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What Keeps EAM/CMMS Away From PLM?
What Keeps EAM/CMMS Away From PLM?
August 20 2009
Today, many assets are designed and manufactured with the help of
product lifecycle management (PLM)
tools and systems, which contain highly valuable product definition information for
enterprise asset management (EAM) and computerized maintenance management system (CMMS)
That being said, if there is a way to tie the two systems (EAM and PLM) together, the result will be beneficial to original equipment manufacturers (OEMs), asset owners, and third-party maintenance service providers. However, this isn’t an easy job. The following are a few barriers between EAM and PLM as I see it.
1. Two Different “Lifecycles”
Yes, the product lifecycle (PL) and the asset lifecycle (AL) are similar. Both of them may begin at a strategic starting point (e.g., PL begins with planning the next offering for the market, and AL begins with planning the next purchase of equipment for a factory) and finish at the disposal stage. However, the difference between the two is also obvious. Quite often, the concept of “product” in PLM doesn’t coincide with the physical asset within EAM. In PLM, a product is likely to be a model or a version, which may have multiple physical instances. In other words, in the development process, a product is not serial-number-sensitive in many cases. Even cases in which the product structure contains part serial numbers, usually a PLM system finishes its job at the stage when the product is built.
To EAM, the original configuration of an asset at the time when it is delivered is helpful, but asset maintenance history and current configuration are more important with the passing of time. One solution for this situation is to connect EAM and PLM to each other.
2. Integration across Organizational Boundaries
As discussed above, it makes sense for an EAM system to be able to retrieve product design information from a PLM system and for a PLM system to receive maintenance records from an EAM system. Actually, some PLM systems are able to manage as-maintained product configuration, which means that the systems are capable of creating and maintaining configuration information for each physical asset. However, there are remaining issues, such as how asset owners or maintenance service providers will be able to access the product information as needed and how well the configuration information will be maintained every time a maintenance task is performed—given that PLM systems and EAM systems belong to different owners.
The integration between EAM and PLM is not only a technological issue, but also a business issue. I’m wondering if the whole ecosystem has found a way to distribute fairly the responsibilities and benefits associated with the integration between the two systems.
3. Intellectual Property (IP) Rights
Before cross-organization integration becomes feasible, an alternative solution is to implement a PLM system on the EAM side. More precisely, a product data management (PDM) system will suffice for the requirements of better managing product/asset definition information, since EAM will be able to manage the rest. Disregarding the cost of embracing another system, this solution has another difficulty—the intellectual property (IP) issue. As an asset owner, even if you have an in-house PDM system, how likely is it that your equipment providers will share their detailed design information so you can maintain it in your own system?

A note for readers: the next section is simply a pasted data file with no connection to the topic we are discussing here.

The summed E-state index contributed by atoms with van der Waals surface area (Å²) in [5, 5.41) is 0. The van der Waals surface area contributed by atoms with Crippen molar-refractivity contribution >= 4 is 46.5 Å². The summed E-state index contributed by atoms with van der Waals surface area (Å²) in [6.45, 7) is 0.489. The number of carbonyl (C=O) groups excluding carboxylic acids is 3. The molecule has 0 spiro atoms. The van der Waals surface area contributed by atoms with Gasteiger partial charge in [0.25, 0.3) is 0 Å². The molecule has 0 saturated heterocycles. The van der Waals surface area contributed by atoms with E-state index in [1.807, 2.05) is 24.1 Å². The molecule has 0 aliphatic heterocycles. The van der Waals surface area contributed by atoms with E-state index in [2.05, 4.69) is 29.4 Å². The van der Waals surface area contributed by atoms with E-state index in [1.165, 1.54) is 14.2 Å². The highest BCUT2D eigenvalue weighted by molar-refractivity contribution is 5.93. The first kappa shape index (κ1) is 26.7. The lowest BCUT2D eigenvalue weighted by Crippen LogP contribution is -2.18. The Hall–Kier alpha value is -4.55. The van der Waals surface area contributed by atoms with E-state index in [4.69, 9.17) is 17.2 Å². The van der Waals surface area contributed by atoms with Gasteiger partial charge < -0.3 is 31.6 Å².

Retrieving design information directly from an OEMs’ PLM servers also faces the same IP control issue, but it seems to be more manageable, since the OEM can have control over what product information can be disclosed and what procedures are used to authorize access to that information. When the capability of storing computer-aided design (CAD) models in a non-file-based way is ready (which means CAD models are collections of objects in the database rather than distinct files), secure and efficient IP control may become even easier. However, in my opinion, IP control over product design information in a collaborative work environment is a complicated issue that can’t be resolved in a short period of time.
These are the barriers between EAM and PLM that I’ve seen. A
by P.J. Jakovljevic addresses some of the challenges from the strategic service management (SSM) perspective. What I can leave you with is an imaginary scenario like this:
One day, when a maintenance request is submitted to an engineer at the asset owner, AO-1 Company, he searches for a resolution based on the description of the problem. Unfortunately, within either AO-1’s or the equipment provider OEM Company’s database, he can’t find a satisfactory answer. However, a search result about a different company—AO-2—seems very applicable. This search result is about a resolution of the same problem, requiring the replacement of a certain part, which unfortunately is not in the inventory at AO-1. The engineer then submits an order request to the OEM and is informed that it will take 2 days for the OEM to ship the service part. In addition, the OEM also notices that within AO-1’s part inventory, there is another part that can be used as a substitute after light modification, which can be performed on-site, easily and quickly. After the engineer chooses the second option, he receives a dimension specification for the modification and a 3D animation of how to replace the part. The engineer then is able to complete this maintenance task and log the information in the EAM system before finishing his day. The OEM’s PLM system then realizes that this has become a repeating problem and routes it to the design team…
If this scenario ever happens, I hope it is not in my dreams, but rather in, say, the clouds, maybe.
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